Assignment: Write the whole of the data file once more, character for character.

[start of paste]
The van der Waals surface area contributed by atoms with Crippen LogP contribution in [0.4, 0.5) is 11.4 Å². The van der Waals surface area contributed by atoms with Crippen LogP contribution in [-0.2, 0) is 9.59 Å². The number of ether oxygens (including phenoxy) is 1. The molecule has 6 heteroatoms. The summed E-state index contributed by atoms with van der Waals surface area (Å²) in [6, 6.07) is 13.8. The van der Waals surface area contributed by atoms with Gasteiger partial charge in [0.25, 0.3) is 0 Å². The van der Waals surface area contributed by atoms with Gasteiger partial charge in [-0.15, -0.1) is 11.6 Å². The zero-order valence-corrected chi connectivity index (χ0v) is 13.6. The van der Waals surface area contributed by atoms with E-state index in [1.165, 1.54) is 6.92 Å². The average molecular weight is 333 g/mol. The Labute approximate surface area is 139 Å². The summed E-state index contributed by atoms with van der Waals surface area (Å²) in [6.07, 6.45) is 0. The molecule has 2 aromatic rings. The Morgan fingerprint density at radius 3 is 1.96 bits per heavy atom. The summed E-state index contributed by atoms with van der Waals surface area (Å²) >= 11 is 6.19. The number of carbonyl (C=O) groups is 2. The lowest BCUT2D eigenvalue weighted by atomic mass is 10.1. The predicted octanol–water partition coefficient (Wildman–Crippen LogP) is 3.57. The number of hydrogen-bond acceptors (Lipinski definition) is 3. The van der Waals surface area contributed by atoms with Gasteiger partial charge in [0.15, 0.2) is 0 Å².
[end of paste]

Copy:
The van der Waals surface area contributed by atoms with Crippen LogP contribution in [0.4, 0.5) is 11.4 Å². The van der Waals surface area contributed by atoms with Crippen LogP contribution in [-0.2, 0) is 9.59 Å². The number of ether oxygens (including phenoxy) is 1. The molecule has 6 heteroatoms. The summed E-state index contributed by atoms with van der Waals surface area (Å²) in [6, 6.07) is 13.8. The van der Waals surface area contributed by atoms with Gasteiger partial charge in [0.25, 0.3) is 0 Å². The van der Waals surface area contributed by atoms with Gasteiger partial charge in [-0.15, -0.1) is 11.6 Å². The zero-order valence-corrected chi connectivity index (χ0v) is 13.6. The van der Waals surface area contributed by atoms with E-state index in [1.165, 1.54) is 6.92 Å². The average molecular weight is 333 g/mol. The Labute approximate surface area is 139 Å². The summed E-state index contributed by atoms with van der Waals surface area (Å²) in [6.07, 6.45) is 0. The molecule has 2 aromatic rings. The Morgan fingerprint density at radius 3 is 1.96 bits per heavy atom. The summed E-state index contributed by atoms with van der Waals surface area (Å²) >= 11 is 6.19. The number of carbonyl (C=O) groups is 2. The lowest BCUT2D eigenvalue weighted by atomic mass is 10.1. The predicted octanol–water partition coefficient (Wildman–Crippen LogP) is 3.57. The number of hydrogen-bond acceptors (Lipinski definition) is 3. The van der Waals surface area contributed by atoms with Gasteiger partial charge in [0.15, 0.2) is 0 Å².